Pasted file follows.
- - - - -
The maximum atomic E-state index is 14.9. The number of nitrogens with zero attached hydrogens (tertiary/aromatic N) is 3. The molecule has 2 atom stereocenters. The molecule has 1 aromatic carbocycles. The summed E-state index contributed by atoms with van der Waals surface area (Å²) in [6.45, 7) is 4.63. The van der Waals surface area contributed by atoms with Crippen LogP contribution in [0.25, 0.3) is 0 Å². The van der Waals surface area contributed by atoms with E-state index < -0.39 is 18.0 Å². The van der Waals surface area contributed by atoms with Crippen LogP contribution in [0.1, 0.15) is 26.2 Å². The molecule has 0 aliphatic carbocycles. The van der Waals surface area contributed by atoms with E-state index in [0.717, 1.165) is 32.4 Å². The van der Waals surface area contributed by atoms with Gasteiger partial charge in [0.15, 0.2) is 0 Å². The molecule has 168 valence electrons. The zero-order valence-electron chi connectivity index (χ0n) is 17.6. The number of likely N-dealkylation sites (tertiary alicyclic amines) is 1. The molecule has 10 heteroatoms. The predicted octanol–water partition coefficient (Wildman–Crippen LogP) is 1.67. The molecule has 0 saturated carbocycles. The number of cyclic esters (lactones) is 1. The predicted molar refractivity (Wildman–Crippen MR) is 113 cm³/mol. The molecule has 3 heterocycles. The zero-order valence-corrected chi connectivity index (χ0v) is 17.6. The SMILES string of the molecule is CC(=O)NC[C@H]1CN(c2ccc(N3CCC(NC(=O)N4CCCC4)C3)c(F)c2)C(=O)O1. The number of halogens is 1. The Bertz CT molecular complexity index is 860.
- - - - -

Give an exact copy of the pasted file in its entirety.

The maximum atomic E-state index is 14.9. The number of nitrogens with zero attached hydrogens (tertiary/aromatic N) is 3. The molecule has 2 atom stereocenters. The molecule has 1 aromatic carbocycles. The summed E-state index contributed by atoms with van der Waals surface area (Å²) in [6.45, 7) is 4.63. The van der Waals surface area contributed by atoms with Crippen LogP contribution in [0.25, 0.3) is 0 Å². The van der Waals surface area contributed by atoms with E-state index < -0.39 is 18.0 Å². The van der Waals surface area contributed by atoms with Crippen LogP contribution in [0.1, 0.15) is 26.2 Å². The molecule has 0 aliphatic carbocycles. The van der Waals surface area contributed by atoms with E-state index in [0.717, 1.165) is 32.4 Å². The van der Waals surface area contributed by atoms with Gasteiger partial charge in [0.15, 0.2) is 0 Å². The molecule has 168 valence electrons. The zero-order valence-electron chi connectivity index (χ0n) is 17.6. The number of likely N-dealkylation sites (tertiary alicyclic amines) is 1. The molecule has 10 heteroatoms. The predicted octanol–water partition coefficient (Wildman–Crippen LogP) is 1.67. The molecule has 0 saturated carbocycles. The number of cyclic esters (lactones) is 1. The predicted molar refractivity (Wildman–Crippen MR) is 113 cm³/mol. The molecule has 3 heterocycles. The zero-order valence-corrected chi connectivity index (χ0v) is 17.6. The SMILES string of the molecule is CC(=O)NC[C@H]1CN(c2ccc(N3CCC(NC(=O)N4CCCC4)C3)c(F)c2)C(=O)O1. The number of halogens is 1. The Bertz CT molecular complexity index is 860.